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AFL reveals Etihad Stadium plans

29 Jun 2017

AFL reveals Etihad Stadium plans Image

The AFL unveiled its bold, but unfunded, ambitions for the redevelopment of Etihad Stadium at the June 16 Docklands Networking Lunch.

The league revealed proposals that would see the stadium transformed into “the Federation Square of the West”.

AFL national venues manager Simon Gorr said: “We want it to be a centre for sport, for entertainment, technology and community – all here in the urban setting of Docklands.”

Mr Gorr said the league was seeking funding from the State Government and, if successful within 12 months, the stadium could be transformed within the following three to five years.

Apart from upgrades within the stadium, major changes are envisaged outside and, in particular, along Harbour Esplanade.

The AFL wants to build a 60-metre, at least 11-storey retail, ballroom and hotel complex overlooking Victoria Harbour.

He said the league believed it was not taking full advantage of its office location on Harbour Esplanade.

“To have a two-storey office on probably the best site in Victoria Harbour is probably under-utilising the asset,” Mr Gorr said. “So what we want to do is create a great gateway building for Melbourne.”

The AFL proposes a 1500-seat, column-free ballroom on level three, overlooking the harbour.

“We think Melbourne needs another venue of this size and scale,” he said. “It will never get built out and it will have amazing views of the water. It could be the new home of the Brownlow.”

Above that, he said, would be an eight-storey, 272-room hotel – topped off with Melbourne's best rooftop bar.

On the long-awaited redevelopment of Harbour Esplanade itself, Mr Gorr was relatively quiet, other than to say: “We want to take better advantage of the great views here and activate the waterfront, which is a key goal of government.”

He presented a slide showing a raised circular boardwalk spanning the roadway and tramlines, with a swimming pool in the south basin of Victoria Harbour – a location earmarked for commuter ferries in the master plan.

He described the image as “an architect’s dream” and a “thought starter”. In answer to a question, Mr Gorr later said the AFL was aware of the master plan and was working closely with Development Victoria.

On the railway side of the stadium, the league is proposing an elaborate new “front door”, comprising a multi-level “pod” which triples its hospitality areas and includes food and beverage outlets “for all price points”.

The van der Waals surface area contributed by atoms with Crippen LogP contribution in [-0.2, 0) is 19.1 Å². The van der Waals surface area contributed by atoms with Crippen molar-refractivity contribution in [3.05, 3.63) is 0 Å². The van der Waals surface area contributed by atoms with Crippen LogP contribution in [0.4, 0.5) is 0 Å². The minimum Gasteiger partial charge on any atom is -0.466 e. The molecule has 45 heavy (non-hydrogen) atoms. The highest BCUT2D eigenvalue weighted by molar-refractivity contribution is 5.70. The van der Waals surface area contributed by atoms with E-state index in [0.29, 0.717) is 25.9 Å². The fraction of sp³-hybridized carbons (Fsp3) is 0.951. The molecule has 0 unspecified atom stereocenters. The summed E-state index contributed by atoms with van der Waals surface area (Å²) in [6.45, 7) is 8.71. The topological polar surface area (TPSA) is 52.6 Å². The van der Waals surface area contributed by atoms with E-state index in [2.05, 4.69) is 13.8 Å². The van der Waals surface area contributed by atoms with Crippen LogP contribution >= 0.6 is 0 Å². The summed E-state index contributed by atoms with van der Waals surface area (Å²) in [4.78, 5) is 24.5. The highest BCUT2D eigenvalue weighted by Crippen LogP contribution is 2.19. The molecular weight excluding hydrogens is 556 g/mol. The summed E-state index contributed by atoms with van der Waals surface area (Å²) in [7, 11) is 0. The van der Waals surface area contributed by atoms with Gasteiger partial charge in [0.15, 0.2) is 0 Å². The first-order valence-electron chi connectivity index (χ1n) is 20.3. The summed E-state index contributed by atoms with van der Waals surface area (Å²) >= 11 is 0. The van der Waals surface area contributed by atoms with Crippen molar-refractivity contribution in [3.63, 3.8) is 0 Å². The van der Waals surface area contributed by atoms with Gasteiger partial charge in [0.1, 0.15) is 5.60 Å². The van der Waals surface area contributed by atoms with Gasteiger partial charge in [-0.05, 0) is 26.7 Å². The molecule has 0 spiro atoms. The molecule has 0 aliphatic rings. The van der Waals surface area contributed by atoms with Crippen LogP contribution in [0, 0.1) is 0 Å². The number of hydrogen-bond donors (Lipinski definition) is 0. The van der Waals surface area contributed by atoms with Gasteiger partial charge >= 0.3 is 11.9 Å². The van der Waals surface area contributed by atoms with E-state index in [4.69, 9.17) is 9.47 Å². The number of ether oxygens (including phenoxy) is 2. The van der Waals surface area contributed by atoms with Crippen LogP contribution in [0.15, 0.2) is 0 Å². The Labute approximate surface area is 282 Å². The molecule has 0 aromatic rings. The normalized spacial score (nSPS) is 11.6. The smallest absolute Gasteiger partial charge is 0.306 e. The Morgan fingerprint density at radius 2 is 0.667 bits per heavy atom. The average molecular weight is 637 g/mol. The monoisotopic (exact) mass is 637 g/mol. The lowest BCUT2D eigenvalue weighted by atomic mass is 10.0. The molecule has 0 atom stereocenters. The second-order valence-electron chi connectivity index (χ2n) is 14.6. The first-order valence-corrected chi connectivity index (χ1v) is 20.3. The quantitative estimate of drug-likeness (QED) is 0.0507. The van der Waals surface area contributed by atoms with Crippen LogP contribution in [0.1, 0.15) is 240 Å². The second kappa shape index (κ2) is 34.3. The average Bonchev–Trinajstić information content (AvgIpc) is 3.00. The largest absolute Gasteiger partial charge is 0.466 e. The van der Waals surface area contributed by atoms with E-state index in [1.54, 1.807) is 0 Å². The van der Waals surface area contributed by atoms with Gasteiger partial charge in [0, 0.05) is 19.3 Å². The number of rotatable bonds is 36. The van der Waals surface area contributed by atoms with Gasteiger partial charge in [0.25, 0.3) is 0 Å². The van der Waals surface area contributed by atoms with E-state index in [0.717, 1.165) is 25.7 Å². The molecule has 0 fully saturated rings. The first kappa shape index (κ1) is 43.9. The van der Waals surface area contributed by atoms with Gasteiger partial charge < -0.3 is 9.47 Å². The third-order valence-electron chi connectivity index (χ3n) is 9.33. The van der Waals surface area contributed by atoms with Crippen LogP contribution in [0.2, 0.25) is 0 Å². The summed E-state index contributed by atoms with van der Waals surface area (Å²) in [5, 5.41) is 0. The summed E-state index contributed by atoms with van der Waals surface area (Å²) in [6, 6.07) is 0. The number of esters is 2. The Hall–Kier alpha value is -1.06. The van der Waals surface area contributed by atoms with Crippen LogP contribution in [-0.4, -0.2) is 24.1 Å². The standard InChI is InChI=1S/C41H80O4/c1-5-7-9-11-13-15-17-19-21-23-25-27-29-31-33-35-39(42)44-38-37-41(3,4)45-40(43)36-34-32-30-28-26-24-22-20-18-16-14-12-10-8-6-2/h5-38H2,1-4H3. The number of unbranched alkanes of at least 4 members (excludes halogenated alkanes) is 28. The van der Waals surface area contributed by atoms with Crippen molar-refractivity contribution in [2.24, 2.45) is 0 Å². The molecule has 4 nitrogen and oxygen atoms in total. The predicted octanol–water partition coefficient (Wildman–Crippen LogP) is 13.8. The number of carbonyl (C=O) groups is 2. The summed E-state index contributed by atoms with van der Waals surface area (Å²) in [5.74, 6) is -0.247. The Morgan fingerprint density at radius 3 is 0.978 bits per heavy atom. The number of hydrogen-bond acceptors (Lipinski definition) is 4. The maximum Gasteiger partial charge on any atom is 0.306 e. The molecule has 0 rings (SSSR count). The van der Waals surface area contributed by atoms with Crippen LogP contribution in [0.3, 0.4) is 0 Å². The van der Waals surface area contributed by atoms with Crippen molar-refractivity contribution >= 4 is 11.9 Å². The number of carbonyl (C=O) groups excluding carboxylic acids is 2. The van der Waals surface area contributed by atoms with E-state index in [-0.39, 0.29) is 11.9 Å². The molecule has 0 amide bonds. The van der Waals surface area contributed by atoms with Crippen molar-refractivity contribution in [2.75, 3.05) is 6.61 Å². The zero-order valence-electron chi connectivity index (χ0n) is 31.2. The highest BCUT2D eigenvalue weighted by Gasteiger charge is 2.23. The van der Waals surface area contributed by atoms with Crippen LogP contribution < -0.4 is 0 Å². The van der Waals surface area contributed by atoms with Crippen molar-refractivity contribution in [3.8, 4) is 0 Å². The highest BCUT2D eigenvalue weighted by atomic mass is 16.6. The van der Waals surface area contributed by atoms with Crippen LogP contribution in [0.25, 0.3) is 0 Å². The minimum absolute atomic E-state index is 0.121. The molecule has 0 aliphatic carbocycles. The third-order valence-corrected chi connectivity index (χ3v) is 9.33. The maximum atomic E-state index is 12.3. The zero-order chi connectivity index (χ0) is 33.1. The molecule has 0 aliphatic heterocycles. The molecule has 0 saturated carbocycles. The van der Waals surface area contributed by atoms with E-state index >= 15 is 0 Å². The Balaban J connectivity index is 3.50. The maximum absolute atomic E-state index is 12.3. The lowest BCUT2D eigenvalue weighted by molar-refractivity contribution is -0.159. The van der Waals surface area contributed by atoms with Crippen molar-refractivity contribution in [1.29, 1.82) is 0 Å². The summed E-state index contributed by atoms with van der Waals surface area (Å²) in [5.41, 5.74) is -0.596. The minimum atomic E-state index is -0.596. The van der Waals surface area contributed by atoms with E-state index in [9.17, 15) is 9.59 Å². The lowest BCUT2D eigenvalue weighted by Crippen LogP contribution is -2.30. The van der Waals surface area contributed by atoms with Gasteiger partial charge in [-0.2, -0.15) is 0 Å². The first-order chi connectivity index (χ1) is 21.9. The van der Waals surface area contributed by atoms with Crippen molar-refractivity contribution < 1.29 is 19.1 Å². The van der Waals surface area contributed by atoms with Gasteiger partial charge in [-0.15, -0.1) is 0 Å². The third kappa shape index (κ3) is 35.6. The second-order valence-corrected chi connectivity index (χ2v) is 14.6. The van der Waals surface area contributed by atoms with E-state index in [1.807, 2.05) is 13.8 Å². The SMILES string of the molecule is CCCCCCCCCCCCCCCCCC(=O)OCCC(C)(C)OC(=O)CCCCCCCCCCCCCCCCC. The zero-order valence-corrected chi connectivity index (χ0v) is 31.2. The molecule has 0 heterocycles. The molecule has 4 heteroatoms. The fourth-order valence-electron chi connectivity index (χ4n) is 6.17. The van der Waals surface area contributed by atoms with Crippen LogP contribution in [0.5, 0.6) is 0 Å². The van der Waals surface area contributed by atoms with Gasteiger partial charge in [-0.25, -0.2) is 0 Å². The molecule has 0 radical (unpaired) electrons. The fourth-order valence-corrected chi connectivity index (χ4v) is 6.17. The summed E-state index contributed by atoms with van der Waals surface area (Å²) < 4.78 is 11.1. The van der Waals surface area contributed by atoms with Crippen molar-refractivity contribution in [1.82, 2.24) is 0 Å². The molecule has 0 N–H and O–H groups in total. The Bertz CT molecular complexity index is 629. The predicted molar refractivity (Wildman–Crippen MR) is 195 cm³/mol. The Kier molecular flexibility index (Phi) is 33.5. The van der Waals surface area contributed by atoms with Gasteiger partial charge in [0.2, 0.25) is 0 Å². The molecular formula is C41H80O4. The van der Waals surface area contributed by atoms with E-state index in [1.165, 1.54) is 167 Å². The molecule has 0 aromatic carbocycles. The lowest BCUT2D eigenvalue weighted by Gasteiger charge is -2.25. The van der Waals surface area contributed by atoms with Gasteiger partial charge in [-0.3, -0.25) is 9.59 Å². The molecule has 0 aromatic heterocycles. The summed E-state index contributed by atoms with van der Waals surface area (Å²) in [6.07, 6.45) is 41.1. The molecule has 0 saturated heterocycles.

Outside, the league is proposing a new foot-bridge across Wurrundjeri Way to link patrons more easily from Southern Cross Station. In a later stage, the plan is for a pedestrian bridge from Lonsdale St and even roofing over the railway lines.

“We think this connectivity piece is absolutely essential – not just for our business but for all the businesses of Docklands,” Mr Gorr said.

Mr Gorr spoke of transforming the stadium concourse into a “Sports Line”, a reference to New York’s urban development High Line project.

“Coming down from Southern Cross Station, we want to create a terrific public realm with a dynamic range of things to do. Lots of pause points. Retail. Food and beverage. Stuff for kids to do. A tourist attraction in its own right,” he said.

At the southern end of the ground he talked about a new “town square” with an amphitheatre, a “curated” food court and seven day a week trading.

Like the rest of the redevelopment, the target audience for this offer are young people and new millennials.

The LaTrobe St end of the ground is reserved for young families, with artificial grass, sports and play equipment – “ a green zone … somewhere to take your shoes and socks off”. Mr Gorr said the final mix of community activities was not determined.

“But we certainly know that there is a need in the community for this,” he said.

Mr Gorr said: “We feel a sense of responsibility to make our stadium and the precinct the best it can possibly be.”

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